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Voting in local and national elections is an important right guaranteed to citizens and is an excellent way for college students to amplify their voices.

The U.S. Supreme Court has ruled that students have the right to register and vote in their college towns if they meet the same requirements as everyone else. Doing so will not jeopardize eligibility for financial aid or insurance. Colorado is a mail-in ballot state that allows early voting beginning 10 days before a primary election and 15 days before a general election. This year, counties will begin mailing ballots on Oct. 9.

To vote in Colorado you must:

  • Be a U.S. Citizen.
  • Be 18 years old on or before the date of the election.
  • Reside in Colorado for 22 days before the election. If you have lived in Colorado since Oct. 12, 2020, you are eligible to vote in this year’s Nov. 3 election.

In Colorado, you can register to vote and vote in person up to 7 p.m. on Election Day.


Colorado voters can sign up for BallotTrax — which will allow you to track your ballot from SENT to ACCEPTED.

Election security

The following sites provide information on election security and what is being done to prevent fraud, hacking, and interference:

To report concerns about election integrity or the voting process, the nonpartisan Election Protection offers the following hotlines:

  • English (managed by the Lawyers’ Committee for Civil Rights Under Law): 1-866-OUR-VOTE
  • Spanish (managed by the National Association of Latino Elected and Appointed Officials Educational Fun): 1-888-VE-Y-VOTA



What if I can’t vote?

If you’re unable to vote in this country, or from a mixed-status family wanting to support your relatives, here are some ways you can be engaged in the civic process:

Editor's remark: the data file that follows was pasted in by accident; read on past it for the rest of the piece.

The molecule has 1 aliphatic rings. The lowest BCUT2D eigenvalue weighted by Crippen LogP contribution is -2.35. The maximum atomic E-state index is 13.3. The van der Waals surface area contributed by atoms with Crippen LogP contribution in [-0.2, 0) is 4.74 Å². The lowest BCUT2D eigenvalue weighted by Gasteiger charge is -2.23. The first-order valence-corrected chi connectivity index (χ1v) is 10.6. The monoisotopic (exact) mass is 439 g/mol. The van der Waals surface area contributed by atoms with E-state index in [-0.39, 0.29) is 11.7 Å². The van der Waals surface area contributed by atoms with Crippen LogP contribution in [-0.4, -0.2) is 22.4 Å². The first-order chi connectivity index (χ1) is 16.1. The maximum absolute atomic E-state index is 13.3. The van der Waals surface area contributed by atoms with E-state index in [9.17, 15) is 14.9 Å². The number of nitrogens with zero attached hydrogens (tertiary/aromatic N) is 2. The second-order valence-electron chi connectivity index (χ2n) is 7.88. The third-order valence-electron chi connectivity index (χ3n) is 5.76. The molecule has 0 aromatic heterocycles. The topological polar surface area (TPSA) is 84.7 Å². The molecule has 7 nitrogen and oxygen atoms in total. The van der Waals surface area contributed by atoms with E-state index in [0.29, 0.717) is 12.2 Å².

• Speak to others about issues you are knowledgeable and passionate about.
  • Encourage friends and family who are eligible to vote to exercise their rights.
  • Use your voice.
  • Share stories of people ineligible to vote to educate others (only share your own or your family member’s voter status story if you are comfortable).
  • The CSU Fort Collins campus has created a website with information on becoming an engaged participant in your community. While some of the information is Fort Collins-specific, much of it is relevant to all members of the CSU System. 

The content of this website is for informational purposes only and should not be understood as legal advice. For help with any legal problems or concerns, including those similar to situations described on this site, contact a licensed attorney.

Have a specific question about free speech or your rights?

Submit it to

Some questions and responses may be shared on this site; names will be kept confidential.

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